Kupsis argued that compared to other insurance fraud schemes across the country, Weinberger’s wasn’t that bad or complicated. For instance, other cases often involve doctors who pay people to act as patients. Even in Northwest Indiana, former Dr. Jong Hi Bek served just 41 months for prescribing medication to addicts.
“Mark Weinberger’s a thief,” Kupsis said. “He admits that.”
Weinberger appeared relieved when he heard that Simon would accept his plea agreement. The judge rejected the first agreement in April 2011 because he didn’t think the four-year sentence it called for was appropriate.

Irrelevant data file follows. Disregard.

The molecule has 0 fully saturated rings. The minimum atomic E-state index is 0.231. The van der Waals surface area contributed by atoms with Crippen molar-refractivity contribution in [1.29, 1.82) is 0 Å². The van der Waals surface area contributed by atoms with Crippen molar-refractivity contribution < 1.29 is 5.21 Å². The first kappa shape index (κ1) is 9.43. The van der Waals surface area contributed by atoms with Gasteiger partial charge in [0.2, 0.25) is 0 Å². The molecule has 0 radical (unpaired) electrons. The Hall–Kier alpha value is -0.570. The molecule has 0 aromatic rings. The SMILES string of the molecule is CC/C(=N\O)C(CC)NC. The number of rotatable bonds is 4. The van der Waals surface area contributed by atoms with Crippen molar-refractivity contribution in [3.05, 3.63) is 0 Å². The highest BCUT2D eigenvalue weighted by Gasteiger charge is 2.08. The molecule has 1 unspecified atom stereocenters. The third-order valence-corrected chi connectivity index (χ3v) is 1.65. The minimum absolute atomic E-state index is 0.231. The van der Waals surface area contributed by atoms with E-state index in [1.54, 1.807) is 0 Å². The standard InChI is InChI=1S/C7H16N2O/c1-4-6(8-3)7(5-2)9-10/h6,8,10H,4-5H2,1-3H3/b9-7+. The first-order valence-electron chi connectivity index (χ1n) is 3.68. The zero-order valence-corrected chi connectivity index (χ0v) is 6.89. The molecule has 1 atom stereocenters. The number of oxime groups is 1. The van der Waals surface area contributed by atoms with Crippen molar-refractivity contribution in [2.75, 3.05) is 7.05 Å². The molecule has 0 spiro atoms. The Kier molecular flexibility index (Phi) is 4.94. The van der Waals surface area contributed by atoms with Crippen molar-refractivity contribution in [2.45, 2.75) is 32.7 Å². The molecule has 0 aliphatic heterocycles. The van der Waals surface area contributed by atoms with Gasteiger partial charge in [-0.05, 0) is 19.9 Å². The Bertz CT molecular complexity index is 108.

After the hearing, Kupsis said he was glad the sentence didn’t go up to the second plea agreement’s cap of 120 months but wished it would have been less. Despite the longer sentence, Kupsis said he thinks Weinberger and everyone else was glad to see the epic case come to an end.
He also gave credit to the federal attorneys in the case for not getting involved in a “mob mentality.”
Victims attend sentencing
Weinberger’s case has drawn national media attention, and many of Weinberger’s former patients have spoken out against him because of injuries they’ve suffered from his surgeries. The criminal case dealt only with the insurance fraud, however.